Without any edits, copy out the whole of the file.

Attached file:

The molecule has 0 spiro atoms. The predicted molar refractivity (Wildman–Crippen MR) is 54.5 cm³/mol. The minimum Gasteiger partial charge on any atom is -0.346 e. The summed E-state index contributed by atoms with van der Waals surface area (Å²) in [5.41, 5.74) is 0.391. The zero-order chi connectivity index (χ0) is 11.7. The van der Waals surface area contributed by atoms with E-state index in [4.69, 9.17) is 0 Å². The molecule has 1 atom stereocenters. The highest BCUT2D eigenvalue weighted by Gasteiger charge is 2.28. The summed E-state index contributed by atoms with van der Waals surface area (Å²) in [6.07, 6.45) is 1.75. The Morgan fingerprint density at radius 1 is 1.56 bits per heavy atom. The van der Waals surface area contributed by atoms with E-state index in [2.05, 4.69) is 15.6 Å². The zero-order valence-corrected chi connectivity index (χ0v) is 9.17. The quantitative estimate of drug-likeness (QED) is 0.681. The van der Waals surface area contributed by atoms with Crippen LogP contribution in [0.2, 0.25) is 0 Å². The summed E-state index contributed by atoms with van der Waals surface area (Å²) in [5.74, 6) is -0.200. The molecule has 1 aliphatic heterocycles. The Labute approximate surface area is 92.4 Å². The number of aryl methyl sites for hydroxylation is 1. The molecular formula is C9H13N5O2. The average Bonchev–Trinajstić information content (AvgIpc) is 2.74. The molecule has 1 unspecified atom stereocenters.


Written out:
The molecule has 0 spiro atoms. The predicted molar refractivity (Wildman–Crippen MR) is 54.5 cm³/mol. The minimum Gasteiger partial charge on any atom is -0.346 e. The summed E-state index contributed by atoms with van der Waals surface area (Å²) in [5.41, 5.74) is 0.391. The zero-order chi connectivity index (χ0) is 11.7. The van der Waals surface area contributed by atoms with E-state index in [4.69, 9.17) is 0 Å². The molecule has 1 atom stereocenters. The highest BCUT2D eigenvalue weighted by Gasteiger charge is 2.28. The summed E-state index contributed by atoms with van der Waals surface area (Å²) in [6.07, 6.45) is 1.75. The Morgan fingerprint density at radius 1 is 1.56 bits per heavy atom. The van der Waals surface area contributed by atoms with E-state index in [2.05, 4.69) is 15.6 Å². The zero-order valence-corrected chi connectivity index (χ0v) is 9.17. The quantitative estimate of drug-likeness (QED) is 0.681. The van der Waals surface area contributed by atoms with Crippen LogP contribution in [0.2, 0.25) is 0 Å². The summed E-state index contributed by atoms with van der Waals surface area (Å²) in [5.74, 6) is -0.200. The molecule has 1 aliphatic heterocycles. The Labute approximate surface area is 92.4 Å². The number of aryl methyl sites for hydroxylation is 1. The molecular formula is C9H13N5O2. The average Bonchev–Trinajstić information content (AvgIpc) is 2.74. The molecule has 1 unspecified atom stereocenters.